Arthur West, Chairman of the Campaign said: ‘Our campaign is grateful to Patrick Harvie MSP and the other MSPs who have supported this motion highlighting the worrying human rights situation in the Gambia now. We are particularly pleased that the motion highlights that aid, trade, tourism and diplomacy all have a role to play in putting pressure on the Gambian Government to end its abuse of human rights.’
President Jammeh came to power in a bloodless coup in 1994 when he was an army lieutenant. He has remained in power through three elections. The last – in November 2011 – was held in conditions ‘not conducive for the conduct of free, fair and transparent polls,’ according to the Economic Community of West African States ( ECOWAS) Opposition parties were permitted only 11 days to campaign. Some of their leaders had been imprisoned beforehand. President Jammeh has total power over the media with almost all tv coverage being of his speeches and actions. Independent radio stations and newspapers have been shut.
Journalists have been imprisoned for asking, formally, for permission to protest publicly at the executions. They were charged with ‘conspiracy to commit a felony.’ Their homes were searched; they were held for more than the statutory 72 hours and were not permitted visits in detention by their lawyer or the Gambian Press Union. They were released on bail of US $8,000.
Currently, an estimated one third of the country’s population of 1.8 million, lives below the international poverty line of $1.25 (78p) a day. A good average wage is $24 (£15) a month. Most villages do not have clean running water, electricity or easy access to health care.
President Jamme claims to cure AIDS, personally, and has called for homosexuals to be beheaded.
Glasgow University’s Amnesty International group is one of the winners of the organisation’s prestigious Human Rights Champion 2012 award. Presented by Amnesty’s Dan Jones on Sunday 15 April 2012 in Manchester the University team was recognised for their Secret Policeman’s Ball in the Queen Margaret Union (QMU) in February. ‘We raised more than £2000 for Amnesty – £300 more than last year – and the venue – which can hold 500 – was sold out,’ said Elena Soper who is the group’s Vice President. ‘The awards ceremony closes the annual conference and rewards top groups and individuals. Our group won the award for services to justice and dignity beyond the limits of human endurance. We’re all very proud.’
The group has 11 committee members and between 20 and 50 student supporters at any one time. This was the fourth Secret Policeman’s Ball and is organised as a good night out with stand up comedy. Since the committee had spent months organising the affair, they agreed to dress smart – see the photograph here!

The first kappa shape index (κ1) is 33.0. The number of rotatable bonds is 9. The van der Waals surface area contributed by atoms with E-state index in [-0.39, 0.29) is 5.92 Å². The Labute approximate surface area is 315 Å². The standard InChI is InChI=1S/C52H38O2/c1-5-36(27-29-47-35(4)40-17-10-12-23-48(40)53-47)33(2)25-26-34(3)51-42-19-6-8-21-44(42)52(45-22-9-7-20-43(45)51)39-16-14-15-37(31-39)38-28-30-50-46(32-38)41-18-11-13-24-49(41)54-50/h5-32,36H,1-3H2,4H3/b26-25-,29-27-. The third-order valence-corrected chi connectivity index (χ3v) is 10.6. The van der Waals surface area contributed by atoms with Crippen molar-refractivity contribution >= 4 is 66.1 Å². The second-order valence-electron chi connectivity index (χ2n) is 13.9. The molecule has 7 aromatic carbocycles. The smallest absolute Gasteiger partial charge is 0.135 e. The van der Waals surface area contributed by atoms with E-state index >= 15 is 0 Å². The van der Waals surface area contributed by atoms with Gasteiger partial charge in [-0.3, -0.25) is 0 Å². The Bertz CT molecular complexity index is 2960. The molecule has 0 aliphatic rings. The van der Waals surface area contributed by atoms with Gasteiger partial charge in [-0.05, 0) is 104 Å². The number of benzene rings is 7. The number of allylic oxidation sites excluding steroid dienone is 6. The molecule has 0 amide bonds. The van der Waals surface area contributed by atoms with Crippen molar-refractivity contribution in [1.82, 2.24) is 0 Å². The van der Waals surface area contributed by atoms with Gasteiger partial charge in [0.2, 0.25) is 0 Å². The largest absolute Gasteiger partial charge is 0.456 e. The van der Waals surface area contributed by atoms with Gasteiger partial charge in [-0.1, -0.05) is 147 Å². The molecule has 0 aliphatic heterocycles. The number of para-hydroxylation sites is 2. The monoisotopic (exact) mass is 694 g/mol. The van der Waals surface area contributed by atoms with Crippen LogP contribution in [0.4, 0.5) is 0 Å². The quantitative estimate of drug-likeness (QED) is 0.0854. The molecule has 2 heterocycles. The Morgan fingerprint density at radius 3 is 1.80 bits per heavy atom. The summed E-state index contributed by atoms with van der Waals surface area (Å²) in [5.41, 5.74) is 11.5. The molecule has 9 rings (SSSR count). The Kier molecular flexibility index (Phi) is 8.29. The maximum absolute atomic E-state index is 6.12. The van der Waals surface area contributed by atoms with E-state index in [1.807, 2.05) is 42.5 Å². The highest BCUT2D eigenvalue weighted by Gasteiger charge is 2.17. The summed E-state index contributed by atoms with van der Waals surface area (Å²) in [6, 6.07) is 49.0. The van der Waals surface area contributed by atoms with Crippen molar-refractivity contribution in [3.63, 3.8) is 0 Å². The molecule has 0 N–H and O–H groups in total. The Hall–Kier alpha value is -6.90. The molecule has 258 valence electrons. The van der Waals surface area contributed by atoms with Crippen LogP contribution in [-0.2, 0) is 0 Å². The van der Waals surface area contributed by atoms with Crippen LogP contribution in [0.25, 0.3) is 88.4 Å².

Amnesty International fights for people around the world who are unfairly and often inhumanely treated or even killed because they have spoken out against harsh regimes. Their motto is ‘better to light one candle than to curse the darkness.’
An evening of poetry, music, song and food, was celebrated by the Campaign for Human Rights in the Gambia this week in Glasgow.
A key speaker was former Vice President of the West African country, Bakary Dabo, who now lives in London. In a calm and diplomatic way, he explained how a Rule of Fear had overtaken the democratic rule of law which The Gambia had enjoyed before a military coup. ‘The people in power now are not leaders.’ he said. ‘It is a depressing picture. This small country of 2 million people has an appalling human rights abuse record. There is a very vicious despotic system in place run by one man with his clique.’ Mr Dabo emphasised how important it was for groups such as Amnesty International and the Glasgow based Campaign for Human Rights in The Gambia and others to be raising awareness of the situation and to be supportive in the search for a solution.
‘We are hopeful,’ he continued. ‘But The Gambia is right now held by its throat as a hostage.’
Master of Ceremonies for the evening was Danny Alderslowe. A Green Party Councillor, he had that day at the final meeting of the Glasgow City Council before the local government elections, won a motion to review the Personalisation process being implemented by the Council.
Danny had orchestrated an excellent programme of entertainment at the Afro Caribbean Centre in Osborne Street G1. This ranged from Haggis on the bagpipes with Omar on the drums, Jethro from the Congo, Scratchy Noises fiddle band, Fozzy singing fighting songs, Lucio and friends on an array of African stringed instruments and Tomona reciting one of his thoughtful poems. Danny, himself, had written a poem based on the fact that the osprey flies between the Gambia and Scotland ‘easier than a jumbo jet!’
Other speakers included Elena Soper from the University of Glasgow’s Amnesty International group who detailed some of the human rights abuses known about in the Gambia; Arthur West, chairman of the Gambia Human Rights Campaign and John Matthews Chair of the Glasgow Branch of the National Union of Journalists. ‘We support the Campaign wholeheartedly,’ said John. ‘We are the first trades union to recognise journalists who are seeking asylum, as members of our union and we can act on their behalf when possible. As a political journalist, our colleague Alieu Cessay had to flee from the Gambia. He is not alone. Some journalists – and others who have displeased the regime – have disappeared, been imprisoned, tortured. The evening is to celebrate life while expressing our compassion for the safety of our brothers and sisters and highlighting the need to have a free press and freedom of speech if a country is to be truly free.’